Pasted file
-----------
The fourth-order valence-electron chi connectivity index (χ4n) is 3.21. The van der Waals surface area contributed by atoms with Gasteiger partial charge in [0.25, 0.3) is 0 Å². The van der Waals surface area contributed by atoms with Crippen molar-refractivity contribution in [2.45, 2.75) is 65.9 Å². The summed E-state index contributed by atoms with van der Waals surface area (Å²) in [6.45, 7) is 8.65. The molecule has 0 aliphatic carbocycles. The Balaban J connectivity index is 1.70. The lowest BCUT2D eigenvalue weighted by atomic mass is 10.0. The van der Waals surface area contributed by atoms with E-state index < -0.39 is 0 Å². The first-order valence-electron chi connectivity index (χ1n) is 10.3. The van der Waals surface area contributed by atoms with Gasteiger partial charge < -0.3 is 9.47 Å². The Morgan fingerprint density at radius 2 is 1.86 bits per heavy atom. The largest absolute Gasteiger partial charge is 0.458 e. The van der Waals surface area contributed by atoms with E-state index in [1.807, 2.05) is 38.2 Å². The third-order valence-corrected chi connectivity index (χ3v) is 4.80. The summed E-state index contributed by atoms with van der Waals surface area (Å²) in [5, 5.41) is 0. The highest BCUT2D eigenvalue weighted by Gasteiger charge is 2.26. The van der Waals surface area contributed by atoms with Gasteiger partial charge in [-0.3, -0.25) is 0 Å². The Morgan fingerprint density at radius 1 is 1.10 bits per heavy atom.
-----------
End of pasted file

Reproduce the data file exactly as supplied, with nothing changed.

The fourth-order valence-electron chi connectivity index (χ4n) is 3.21. The van der Waals surface area contributed by atoms with Gasteiger partial charge in [0.25, 0.3) is 0 Å². The van der Waals surface area contributed by atoms with Crippen molar-refractivity contribution in [2.45, 2.75) is 65.9 Å². The summed E-state index contributed by atoms with van der Waals surface area (Å²) in [6.45, 7) is 8.65. The molecule has 0 aliphatic carbocycles. The Balaban J connectivity index is 1.70. The lowest BCUT2D eigenvalue weighted by atomic mass is 10.0. The van der Waals surface area contributed by atoms with E-state index < -0.39 is 0 Å². The first-order valence-electron chi connectivity index (χ1n) is 10.3. The van der Waals surface area contributed by atoms with Gasteiger partial charge < -0.3 is 9.47 Å². The Morgan fingerprint density at radius 2 is 1.86 bits per heavy atom. The largest absolute Gasteiger partial charge is 0.458 e. The van der Waals surface area contributed by atoms with E-state index in [1.807, 2.05) is 38.2 Å². The third-order valence-corrected chi connectivity index (χ3v) is 4.80. The summed E-state index contributed by atoms with van der Waals surface area (Å²) in [5, 5.41) is 0. The highest BCUT2D eigenvalue weighted by Gasteiger charge is 2.26. The van der Waals surface area contributed by atoms with Gasteiger partial charge in [-0.3, -0.25) is 0 Å². The Morgan fingerprint density at radius 1 is 1.10 bits per heavy atom.